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'Meta-model of fraud'

Two triangles combine for better fraud case comprehension

The Fraud Triangle is tried and true, but we might need more to understand our cases. The authors describe a “meta-model of fraud” that combines the “why-based” Fraud Triangle with the “what-based” Triangle of Fraud Action to better explain fraud cases. We might never know exactly why fraudsters commit crimes, but we can always gather facts and evidence to help prevent and deter fraud.

Meridian Fleetware Inc., a multinational private organization headquartered in Warrington, Pennsylvania, began operations in 2001. It now has more than 2,000 employees, with offices in 20 cities in the U.S. and 10 countries around the world.

In response to declining sales, Meridian’s vice president of sales and marketing, Jake, reviews the forecast. Over a series of meetings, he implements a plan to enhance revenue, which includes providing the sales team with rich incentives. (Meridian Fleetware is a fictitious company name, and all players’ names are changed.)

Jake, during an all-hands-on-deck meeting with the global sales team, describes a new go-to-market strategy plus a new sales incentive called “Bull Rush.” After the meeting, he sends the sales team an email that outlines the strategy with a closing quote he modified from the 2000 movie, “Boiler Room”:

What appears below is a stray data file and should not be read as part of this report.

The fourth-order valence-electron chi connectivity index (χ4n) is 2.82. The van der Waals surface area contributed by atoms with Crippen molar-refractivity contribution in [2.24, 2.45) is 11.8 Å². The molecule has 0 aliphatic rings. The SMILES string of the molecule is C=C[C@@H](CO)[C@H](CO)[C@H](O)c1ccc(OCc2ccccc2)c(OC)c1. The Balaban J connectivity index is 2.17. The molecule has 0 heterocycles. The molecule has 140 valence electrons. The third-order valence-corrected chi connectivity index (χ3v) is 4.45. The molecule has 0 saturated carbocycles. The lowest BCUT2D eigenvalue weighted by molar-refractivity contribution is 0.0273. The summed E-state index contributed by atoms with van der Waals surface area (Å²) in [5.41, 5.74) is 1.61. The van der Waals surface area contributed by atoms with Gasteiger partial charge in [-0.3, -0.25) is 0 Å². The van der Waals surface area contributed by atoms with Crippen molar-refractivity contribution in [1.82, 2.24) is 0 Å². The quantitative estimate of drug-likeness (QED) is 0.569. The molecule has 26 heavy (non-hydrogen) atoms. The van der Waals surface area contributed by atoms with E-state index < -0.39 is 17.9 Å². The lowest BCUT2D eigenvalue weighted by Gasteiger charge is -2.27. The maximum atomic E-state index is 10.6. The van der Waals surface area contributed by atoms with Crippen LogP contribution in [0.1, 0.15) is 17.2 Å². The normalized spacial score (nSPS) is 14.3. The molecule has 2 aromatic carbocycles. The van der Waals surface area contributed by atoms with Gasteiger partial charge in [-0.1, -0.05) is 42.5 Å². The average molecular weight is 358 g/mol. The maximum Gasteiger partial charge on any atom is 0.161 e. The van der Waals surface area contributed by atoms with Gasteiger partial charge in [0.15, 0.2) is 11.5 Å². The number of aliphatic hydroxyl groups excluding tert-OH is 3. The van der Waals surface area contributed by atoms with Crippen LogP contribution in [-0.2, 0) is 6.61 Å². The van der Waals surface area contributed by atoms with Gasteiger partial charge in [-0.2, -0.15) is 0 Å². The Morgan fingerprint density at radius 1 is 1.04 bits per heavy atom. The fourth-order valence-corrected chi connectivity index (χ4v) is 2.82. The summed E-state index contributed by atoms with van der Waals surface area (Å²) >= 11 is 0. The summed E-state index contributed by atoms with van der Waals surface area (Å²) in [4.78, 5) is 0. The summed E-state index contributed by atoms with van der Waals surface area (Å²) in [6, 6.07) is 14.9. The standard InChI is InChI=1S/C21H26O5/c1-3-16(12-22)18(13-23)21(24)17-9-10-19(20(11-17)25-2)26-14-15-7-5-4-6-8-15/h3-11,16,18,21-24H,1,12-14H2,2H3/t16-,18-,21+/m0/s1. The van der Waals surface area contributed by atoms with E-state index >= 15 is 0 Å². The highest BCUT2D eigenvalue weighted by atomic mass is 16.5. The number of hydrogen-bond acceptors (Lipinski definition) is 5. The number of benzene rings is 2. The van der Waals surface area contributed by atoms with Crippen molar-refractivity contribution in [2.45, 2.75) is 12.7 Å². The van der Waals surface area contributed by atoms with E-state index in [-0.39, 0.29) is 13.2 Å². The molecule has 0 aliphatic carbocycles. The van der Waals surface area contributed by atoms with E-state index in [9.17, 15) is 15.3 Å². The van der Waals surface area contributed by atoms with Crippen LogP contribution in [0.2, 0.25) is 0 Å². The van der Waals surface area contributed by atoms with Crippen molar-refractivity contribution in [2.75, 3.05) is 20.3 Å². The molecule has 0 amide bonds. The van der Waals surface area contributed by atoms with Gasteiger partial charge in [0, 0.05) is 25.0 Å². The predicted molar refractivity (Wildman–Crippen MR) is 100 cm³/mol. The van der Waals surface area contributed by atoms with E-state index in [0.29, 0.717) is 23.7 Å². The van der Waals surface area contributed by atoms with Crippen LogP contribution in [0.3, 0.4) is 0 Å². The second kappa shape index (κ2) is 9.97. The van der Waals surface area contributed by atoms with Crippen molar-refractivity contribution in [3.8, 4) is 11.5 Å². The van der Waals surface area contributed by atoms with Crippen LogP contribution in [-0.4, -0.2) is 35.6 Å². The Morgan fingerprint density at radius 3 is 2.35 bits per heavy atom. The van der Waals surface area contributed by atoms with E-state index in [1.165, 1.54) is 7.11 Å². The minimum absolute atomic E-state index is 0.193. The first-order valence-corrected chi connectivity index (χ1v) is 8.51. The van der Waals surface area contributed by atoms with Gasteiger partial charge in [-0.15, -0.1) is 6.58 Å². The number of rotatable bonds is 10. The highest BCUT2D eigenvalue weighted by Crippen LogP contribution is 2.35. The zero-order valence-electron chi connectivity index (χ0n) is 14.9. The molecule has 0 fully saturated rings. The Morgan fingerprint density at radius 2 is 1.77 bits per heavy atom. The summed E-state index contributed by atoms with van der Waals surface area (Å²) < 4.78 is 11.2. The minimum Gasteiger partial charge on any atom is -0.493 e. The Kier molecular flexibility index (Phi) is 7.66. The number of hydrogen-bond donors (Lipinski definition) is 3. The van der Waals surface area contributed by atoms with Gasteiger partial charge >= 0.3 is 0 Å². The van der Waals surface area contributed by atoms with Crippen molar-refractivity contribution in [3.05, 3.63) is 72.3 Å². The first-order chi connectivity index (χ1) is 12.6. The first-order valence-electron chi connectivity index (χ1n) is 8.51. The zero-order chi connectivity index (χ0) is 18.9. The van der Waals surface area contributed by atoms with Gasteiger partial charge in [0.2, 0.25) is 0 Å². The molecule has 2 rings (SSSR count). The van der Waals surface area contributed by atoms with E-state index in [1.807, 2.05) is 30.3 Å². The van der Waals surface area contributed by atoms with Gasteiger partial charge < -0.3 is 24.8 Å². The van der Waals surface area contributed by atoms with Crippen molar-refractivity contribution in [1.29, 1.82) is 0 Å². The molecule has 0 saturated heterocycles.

“There is no such thing as a no-sale call. A sale is made on every call you make. Either you sell the client our products and services or he sells you a reason he can’t. Either way, a sale is made; the only question is who is gonna close? You or him?”

The compliance officer, Susan, gets wind of the call and reads Jake’s email. She has a face-to-face meeting with Jake and reminds him about the risks of aggressive sales tactics. Susan also reviews Meridian Fleetware’s policies on bribery, revenue and expenses recognition, and the importance of  collection of  payments from customers after sales are made.


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